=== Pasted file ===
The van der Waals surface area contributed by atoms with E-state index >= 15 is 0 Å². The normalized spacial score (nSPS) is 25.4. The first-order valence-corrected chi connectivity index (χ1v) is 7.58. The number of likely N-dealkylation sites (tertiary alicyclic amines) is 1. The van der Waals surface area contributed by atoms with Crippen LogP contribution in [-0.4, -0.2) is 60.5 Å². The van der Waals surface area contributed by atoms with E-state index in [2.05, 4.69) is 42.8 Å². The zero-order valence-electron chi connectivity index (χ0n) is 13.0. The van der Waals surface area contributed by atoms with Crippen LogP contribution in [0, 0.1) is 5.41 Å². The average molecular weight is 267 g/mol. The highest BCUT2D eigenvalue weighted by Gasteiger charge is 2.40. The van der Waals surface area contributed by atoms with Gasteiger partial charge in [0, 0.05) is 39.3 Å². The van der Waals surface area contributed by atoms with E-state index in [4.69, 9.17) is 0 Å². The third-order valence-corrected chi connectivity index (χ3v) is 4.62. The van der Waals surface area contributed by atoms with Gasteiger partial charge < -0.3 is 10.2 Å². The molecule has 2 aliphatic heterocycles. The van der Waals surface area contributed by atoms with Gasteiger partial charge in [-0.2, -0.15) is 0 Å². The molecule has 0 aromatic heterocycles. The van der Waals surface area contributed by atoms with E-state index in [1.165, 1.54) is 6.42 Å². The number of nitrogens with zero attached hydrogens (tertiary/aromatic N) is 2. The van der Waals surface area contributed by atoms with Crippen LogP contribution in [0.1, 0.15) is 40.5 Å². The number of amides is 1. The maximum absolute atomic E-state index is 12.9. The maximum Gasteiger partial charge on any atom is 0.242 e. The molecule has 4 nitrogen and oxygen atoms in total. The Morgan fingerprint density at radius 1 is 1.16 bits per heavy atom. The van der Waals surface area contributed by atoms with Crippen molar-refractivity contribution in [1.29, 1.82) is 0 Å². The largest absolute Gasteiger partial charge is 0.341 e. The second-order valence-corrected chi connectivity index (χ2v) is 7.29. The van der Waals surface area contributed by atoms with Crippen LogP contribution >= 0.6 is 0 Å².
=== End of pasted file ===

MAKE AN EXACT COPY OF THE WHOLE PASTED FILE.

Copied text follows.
The van der Waals surface area contributed by atoms with E-state index >= 15 is 0 Å². The normalized spacial score (nSPS) is 25.4. The first-order valence-corrected chi connectivity index (χ1v) is 7.58. The number of likely N-dealkylation sites (tertiary alicyclic amines) is 1. The van der Waals surface area contributed by atoms with Crippen LogP contribution in [-0.4, -0.2) is 60.5 Å². The van der Waals surface area contributed by atoms with E-state index in [2.05, 4.69) is 42.8 Å². The zero-order valence-electron chi connectivity index (χ0n) is 13.0. The van der Waals surface area contributed by atoms with Crippen LogP contribution in [0, 0.1) is 5.41 Å². The average molecular weight is 267 g/mol. The highest BCUT2D eigenvalue weighted by Gasteiger charge is 2.40. The van der Waals surface area contributed by atoms with Gasteiger partial charge in [0, 0.05) is 39.3 Å². The van der Waals surface area contributed by atoms with E-state index in [4.69, 9.17) is 0 Å². The third-order valence-corrected chi connectivity index (χ3v) is 4.62. The van der Waals surface area contributed by atoms with Gasteiger partial charge < -0.3 is 10.2 Å². The molecule has 2 aliphatic heterocycles. The van der Waals surface area contributed by atoms with Gasteiger partial charge in [-0.2, -0.15) is 0 Å². The molecule has 0 aromatic heterocycles. The van der Waals surface area contributed by atoms with E-state index in [1.165, 1.54) is 6.42 Å². The number of nitrogens with zero attached hydrogens (tertiary/aromatic N) is 2. The van der Waals surface area contributed by atoms with Crippen LogP contribution in [0.1, 0.15) is 40.5 Å². The number of amides is 1. The maximum absolute atomic E-state index is 12.9. The maximum Gasteiger partial charge on any atom is 0.242 e. The molecule has 4 nitrogen and oxygen atoms in total. The Morgan fingerprint density at radius 1 is 1.16 bits per heavy atom. The van der Waals surface area contributed by atoms with Crippen molar-refractivity contribution in [1.29, 1.82) is 0 Å². The largest absolute Gasteiger partial charge is 0.341 e. The second-order valence-corrected chi connectivity index (χ2v) is 7.29. The van der Waals surface area contributed by atoms with Crippen LogP contribution >= 0.6 is 0 Å².